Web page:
The skeptical response is of course that there is no such creature, and that the big guy is simply a myth and a meme, a folly perpetrated upon humanity for ages by wishful thinking and the innate human need for "monsters" in the mists and shadows. There are even those who insist the phenomenon is recent and originated around the time of the Patterson-Gimlin footage.
|A noteworthy comparison.|
|Humbaba - Sometimes thought to be the prototypical "labyrinth guardian". In reality, he lived in the forest, and the hero Gilgamesh needed a wildman's help to defeat him. Fighting fire with fire?|
|Enkidu - before civilizing influences corrupted him.|
Perhaps the most famous of these is Grendel of Beowulf fame, although debate rages with respect to that character, since he is poorly described. The imagination of the reader is important in this particular case, since one member of the audience may imagine a reptilian entity where another envisions a hairy, ape-like thing. But this means little against the backdrop of the old poet's characterization: Grendel was clearly intended to be pictured as man-like, since he is identified as descended from Cain. The "monstrous" nature of Grendel is a result of Cain's marking by Yahweh for the murder of Abel. In short, to the audience of the original poem, this was a man-like troll, and later Biblical themes reinforced this idea by factoring in the "mark of Cain".
Sharp literary critics have long suspected that this Christianization of a flatly pagan myth is a later interpolation meant to make the Norse/Germanic tale palatable with audiences as the Christian faith rose in popularity and dominance during the Middle Ages. It may additionally have been used in a way analogous to modern media programming, where the entertainment factor is secondary and the primary role is to present advertising. In essence, you came to hear Beowulf at the chieftain's hall, but instead you got reminders to be a good Christian. While this may be a factor, there is absolutely no reason to believe that the man-like nature of Grendel is part of that propagandistic device. Instead, it is more reasonable to assume that Grendel was always defined in man-like terms, and as such, he belongs to the world of Trolls and other giant beings considered akin to humans, but eternally unfriendly towards them.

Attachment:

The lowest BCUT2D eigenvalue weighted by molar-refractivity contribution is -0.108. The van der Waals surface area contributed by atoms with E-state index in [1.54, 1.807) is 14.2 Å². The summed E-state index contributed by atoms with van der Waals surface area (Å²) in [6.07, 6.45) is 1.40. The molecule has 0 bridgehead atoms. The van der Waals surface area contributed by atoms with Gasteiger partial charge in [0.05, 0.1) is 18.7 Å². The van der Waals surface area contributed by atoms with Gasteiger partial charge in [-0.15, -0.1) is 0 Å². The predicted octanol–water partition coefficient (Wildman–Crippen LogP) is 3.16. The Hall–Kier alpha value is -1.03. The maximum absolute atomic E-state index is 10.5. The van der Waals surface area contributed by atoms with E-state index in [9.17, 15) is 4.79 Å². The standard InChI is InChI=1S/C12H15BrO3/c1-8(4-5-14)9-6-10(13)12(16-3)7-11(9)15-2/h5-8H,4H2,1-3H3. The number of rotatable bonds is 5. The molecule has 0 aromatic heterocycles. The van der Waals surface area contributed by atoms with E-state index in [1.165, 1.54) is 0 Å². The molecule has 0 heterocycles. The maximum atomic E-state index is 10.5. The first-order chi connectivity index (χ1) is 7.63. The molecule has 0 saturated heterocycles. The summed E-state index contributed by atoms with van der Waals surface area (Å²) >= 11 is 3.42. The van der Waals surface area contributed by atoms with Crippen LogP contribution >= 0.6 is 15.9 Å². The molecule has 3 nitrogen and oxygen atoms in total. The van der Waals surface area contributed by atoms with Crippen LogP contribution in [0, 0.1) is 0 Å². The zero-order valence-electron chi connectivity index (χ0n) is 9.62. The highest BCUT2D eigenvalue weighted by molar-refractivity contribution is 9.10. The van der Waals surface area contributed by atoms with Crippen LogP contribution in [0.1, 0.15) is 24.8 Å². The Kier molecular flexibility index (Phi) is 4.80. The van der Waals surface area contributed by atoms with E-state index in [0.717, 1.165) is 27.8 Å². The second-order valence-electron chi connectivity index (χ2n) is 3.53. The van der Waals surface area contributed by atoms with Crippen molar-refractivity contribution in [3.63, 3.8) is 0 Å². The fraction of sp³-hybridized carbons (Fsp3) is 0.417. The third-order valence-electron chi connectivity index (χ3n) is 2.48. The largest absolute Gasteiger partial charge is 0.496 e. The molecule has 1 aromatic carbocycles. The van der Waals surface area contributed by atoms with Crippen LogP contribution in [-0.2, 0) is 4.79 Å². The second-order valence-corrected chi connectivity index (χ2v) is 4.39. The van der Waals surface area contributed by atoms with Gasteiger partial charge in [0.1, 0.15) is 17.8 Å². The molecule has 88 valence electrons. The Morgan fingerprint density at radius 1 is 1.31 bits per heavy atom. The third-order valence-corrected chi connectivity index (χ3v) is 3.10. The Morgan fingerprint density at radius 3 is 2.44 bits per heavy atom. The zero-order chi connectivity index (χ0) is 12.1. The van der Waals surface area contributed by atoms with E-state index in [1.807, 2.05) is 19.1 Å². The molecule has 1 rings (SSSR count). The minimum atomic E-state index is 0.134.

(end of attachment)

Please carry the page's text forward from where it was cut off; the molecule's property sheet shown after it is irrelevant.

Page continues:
We cannot find such a creature because we would be fools to endeavor to look very hard, essentially. The cultures that evolved independently on the fringes of the old Classical world had many demonic or otherwise homicidal neighbors derived from tales not unlike our own monster reports. Men came in from the wild lands with stories of beasts of legendary proportions and dreadful proclivities. We must pause to wonder at this, since a primitive culture lacks for the mechanisms of the modern media that promise fame to those with an interesting experience. True, being the man who met a monster in a 5th Century CE village in Finland might be good for a few free horns of mead at the local chieftain's hall, but men are now as they once were in terms of core psychology - talking about such creatures was as apt to bring derision as it was to yield fame. Fortune was based on military prowess, no less, so making up monsters may have been a practice more useful for those unable to win battlefield glory, but hardly sufficient to make a skald sing the story of your days.
|A Medieval depiction of Alexander's supposed encounter with a wildman.|
|Grendel as depicted in the film, "Beowulf and Grendel" ... Some sort of man.|
The existence of a relic population or a divergent form of homo is neither surprising nor revolutionary, and there is a fair amount of evidence to suggest that multiple forms of humankind have previously occupied the earth simultaneously. But the real question is this: How does the hominid "Bigfoot-Yeti-Orang Pendek-Yowie" avoid us so well? Brief encounters are all we have ever had to go on, if we leave aside the murderous rampage carried out by a mother-son team of these things sometime in 7th Century Denmark. Why can't we find it?
The Vicar - given his training - is apt to form lists, and the following list is one of his favorite.
1.) We aren't looking hard enough.
Very little effort has actually been put into the development of an organized plan for identification, verification and possibly even capture. Killing such a creature might raise a host of issues variously discussed elsewhere and for many years. The legal status of a variant hominid is not established, and only a fool would want to be part of such a test case, particularly when the case would also inevitably involve matters of jurisdiction, Federal laws for the protection of endangered species, and media rights. Scientific institutions tend to laugh evidence for this creature and its proponents out of the room, so grant money is not exactly flowing into a verification effort.
2.) Bigfoot is smarter than we are.
The term, "smarter" is perhaps a bit of a misnomer. I doubt that Bigfoot and his cousins are very good at using information technology or building architectural masterpieces. But this creature, in its natural environment, moving effortlessly (as is almost always reported) through its range, can likely outmaneuver and outpace any homo sapiens with a will to discovery. Odds are good that the species can smell us coming for miles, hear us over a similar distance, and hide from us with great effectiveness. It appears not to use tools or weapons with any regularity, which would imply that it does not need them. Evolution is very much a function of needs and corresponding reactions to said needs. The absence of Bigfoot clothing, fires, spears and structures suggests a creature perfectly wedded to an environment that would kill most humans in short order due to the effects of starvation, exposure and predation - were we to occupy those areas as Bigfoot seems to, minus clothes, shelter and gear.